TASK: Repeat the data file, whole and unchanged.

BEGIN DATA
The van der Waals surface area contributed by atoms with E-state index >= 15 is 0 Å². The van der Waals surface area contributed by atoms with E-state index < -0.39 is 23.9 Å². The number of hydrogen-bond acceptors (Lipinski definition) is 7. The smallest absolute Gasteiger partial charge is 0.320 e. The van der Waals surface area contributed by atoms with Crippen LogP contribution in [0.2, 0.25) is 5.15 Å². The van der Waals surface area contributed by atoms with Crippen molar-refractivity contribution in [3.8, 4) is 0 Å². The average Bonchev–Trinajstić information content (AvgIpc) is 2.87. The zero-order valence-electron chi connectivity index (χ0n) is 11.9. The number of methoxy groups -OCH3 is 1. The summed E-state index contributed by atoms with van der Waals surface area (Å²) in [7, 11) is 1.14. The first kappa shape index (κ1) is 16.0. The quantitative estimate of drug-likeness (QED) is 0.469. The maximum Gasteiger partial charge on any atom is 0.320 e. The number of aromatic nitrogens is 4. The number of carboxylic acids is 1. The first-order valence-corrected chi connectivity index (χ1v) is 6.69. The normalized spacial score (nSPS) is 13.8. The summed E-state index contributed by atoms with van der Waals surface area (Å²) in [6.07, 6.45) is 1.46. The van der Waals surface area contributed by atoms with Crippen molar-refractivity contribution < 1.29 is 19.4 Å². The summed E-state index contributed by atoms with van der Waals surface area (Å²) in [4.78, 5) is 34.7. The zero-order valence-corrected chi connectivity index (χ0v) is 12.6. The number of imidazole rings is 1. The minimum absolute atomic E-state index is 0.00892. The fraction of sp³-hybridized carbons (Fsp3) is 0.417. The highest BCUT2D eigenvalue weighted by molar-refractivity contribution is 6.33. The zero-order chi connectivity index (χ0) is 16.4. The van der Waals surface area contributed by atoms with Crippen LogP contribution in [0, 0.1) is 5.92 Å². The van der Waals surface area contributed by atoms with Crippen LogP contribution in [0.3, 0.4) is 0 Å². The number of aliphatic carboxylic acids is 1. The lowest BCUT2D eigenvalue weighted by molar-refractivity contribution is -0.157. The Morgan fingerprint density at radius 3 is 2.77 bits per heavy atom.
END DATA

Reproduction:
The van der Waals surface area contributed by atoms with E-state index >= 15 is 0 Å². The van der Waals surface area contributed by atoms with E-state index < -0.39 is 23.9 Å². The number of hydrogen-bond acceptors (Lipinski definition) is 7. The smallest absolute Gasteiger partial charge is 0.320 e. The van der Waals surface area contributed by atoms with Crippen LogP contribution in [0.2, 0.25) is 5.15 Å². The van der Waals surface area contributed by atoms with Crippen molar-refractivity contribution in [3.8, 4) is 0 Å². The average Bonchev–Trinajstić information content (AvgIpc) is 2.87. The zero-order valence-electron chi connectivity index (χ0n) is 11.9. The number of methoxy groups -OCH3 is 1. The summed E-state index contributed by atoms with van der Waals surface area (Å²) in [7, 11) is 1.14. The first kappa shape index (κ1) is 16.0. The quantitative estimate of drug-likeness (QED) is 0.469. The maximum Gasteiger partial charge on any atom is 0.320 e. The number of aromatic nitrogens is 4. The number of carboxylic acids is 1. The first-order valence-corrected chi connectivity index (χ1v) is 6.69. The normalized spacial score (nSPS) is 13.8. The summed E-state index contributed by atoms with van der Waals surface area (Å²) in [6.07, 6.45) is 1.46. The van der Waals surface area contributed by atoms with Crippen molar-refractivity contribution < 1.29 is 19.4 Å². The summed E-state index contributed by atoms with van der Waals surface area (Å²) in [4.78, 5) is 34.7. The zero-order valence-corrected chi connectivity index (χ0v) is 12.6. The number of imidazole rings is 1. The minimum absolute atomic E-state index is 0.00892. The fraction of sp³-hybridized carbons (Fsp3) is 0.417. The highest BCUT2D eigenvalue weighted by molar-refractivity contribution is 6.33. The zero-order chi connectivity index (χ0) is 16.4. The van der Waals surface area contributed by atoms with Crippen LogP contribution in [0, 0.1) is 5.92 Å². The van der Waals surface area contributed by atoms with Crippen LogP contribution in [0.3, 0.4) is 0 Å². The number of aliphatic carboxylic acids is 1. The lowest BCUT2D eigenvalue weighted by molar-refractivity contribution is -0.157. The Morgan fingerprint density at radius 3 is 2.77 bits per heavy atom.